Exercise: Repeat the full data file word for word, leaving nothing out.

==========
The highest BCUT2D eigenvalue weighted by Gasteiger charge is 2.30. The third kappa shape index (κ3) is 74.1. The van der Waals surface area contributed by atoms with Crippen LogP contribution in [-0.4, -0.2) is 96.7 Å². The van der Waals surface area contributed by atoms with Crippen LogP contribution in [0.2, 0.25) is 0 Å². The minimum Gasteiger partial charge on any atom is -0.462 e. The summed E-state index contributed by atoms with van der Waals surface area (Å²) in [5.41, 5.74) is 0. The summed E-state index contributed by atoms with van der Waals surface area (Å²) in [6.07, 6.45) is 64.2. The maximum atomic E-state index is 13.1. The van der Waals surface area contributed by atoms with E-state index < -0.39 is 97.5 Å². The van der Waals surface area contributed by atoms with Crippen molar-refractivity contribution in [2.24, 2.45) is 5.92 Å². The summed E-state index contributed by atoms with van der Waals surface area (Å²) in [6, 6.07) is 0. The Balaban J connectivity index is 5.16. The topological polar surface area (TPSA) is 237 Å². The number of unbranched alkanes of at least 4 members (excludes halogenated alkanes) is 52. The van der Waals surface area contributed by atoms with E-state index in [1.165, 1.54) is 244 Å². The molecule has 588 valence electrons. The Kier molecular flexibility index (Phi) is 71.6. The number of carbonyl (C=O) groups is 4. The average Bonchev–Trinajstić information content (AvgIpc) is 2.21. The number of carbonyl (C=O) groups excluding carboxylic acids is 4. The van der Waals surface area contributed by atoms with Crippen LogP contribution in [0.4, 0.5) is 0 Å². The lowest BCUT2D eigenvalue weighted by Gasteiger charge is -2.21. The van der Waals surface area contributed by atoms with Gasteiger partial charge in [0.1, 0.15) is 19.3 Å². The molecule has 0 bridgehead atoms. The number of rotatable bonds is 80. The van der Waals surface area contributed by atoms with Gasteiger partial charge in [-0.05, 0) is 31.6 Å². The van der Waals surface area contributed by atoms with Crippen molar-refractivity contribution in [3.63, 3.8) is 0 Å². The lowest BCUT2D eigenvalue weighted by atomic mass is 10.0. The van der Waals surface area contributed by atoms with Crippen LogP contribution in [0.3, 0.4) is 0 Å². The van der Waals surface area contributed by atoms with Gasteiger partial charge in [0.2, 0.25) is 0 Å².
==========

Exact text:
The highest BCUT2D eigenvalue weighted by Gasteiger charge is 2.30. The third kappa shape index (κ3) is 74.1. The van der Waals surface area contributed by atoms with Crippen LogP contribution in [-0.4, -0.2) is 96.7 Å². The van der Waals surface area contributed by atoms with Crippen LogP contribution in [0.2, 0.25) is 0 Å². The minimum Gasteiger partial charge on any atom is -0.462 e. The summed E-state index contributed by atoms with van der Waals surface area (Å²) in [5.41, 5.74) is 0. The summed E-state index contributed by atoms with van der Waals surface area (Å²) in [6.07, 6.45) is 64.2. The maximum atomic E-state index is 13.1. The van der Waals surface area contributed by atoms with E-state index < -0.39 is 97.5 Å². The van der Waals surface area contributed by atoms with Crippen molar-refractivity contribution in [2.24, 2.45) is 5.92 Å². The summed E-state index contributed by atoms with van der Waals surface area (Å²) in [6, 6.07) is 0. The Balaban J connectivity index is 5.16. The topological polar surface area (TPSA) is 237 Å². The number of unbranched alkanes of at least 4 members (excludes halogenated alkanes) is 52. The van der Waals surface area contributed by atoms with E-state index in [1.165, 1.54) is 244 Å². The molecule has 588 valence electrons. The Kier molecular flexibility index (Phi) is 71.6. The number of carbonyl (C=O) groups is 4. The average Bonchev–Trinajstić information content (AvgIpc) is 2.21. The number of carbonyl (C=O) groups excluding carboxylic acids is 4. The van der Waals surface area contributed by atoms with Crippen LogP contribution in [0.4, 0.5) is 0 Å². The lowest BCUT2D eigenvalue weighted by Gasteiger charge is -2.21. The van der Waals surface area contributed by atoms with Gasteiger partial charge in [0.1, 0.15) is 19.3 Å². The molecule has 0 bridgehead atoms. The number of rotatable bonds is 80. The van der Waals surface area contributed by atoms with Gasteiger partial charge in [-0.05, 0) is 31.6 Å². The van der Waals surface area contributed by atoms with Crippen molar-refractivity contribution in [3.63, 3.8) is 0 Å². The lowest BCUT2D eigenvalue weighted by atomic mass is 10.0. The van der Waals surface area contributed by atoms with Crippen LogP contribution in [0.3, 0.4) is 0 Å². The van der Waals surface area contributed by atoms with Gasteiger partial charge in [0.2, 0.25) is 0 Å².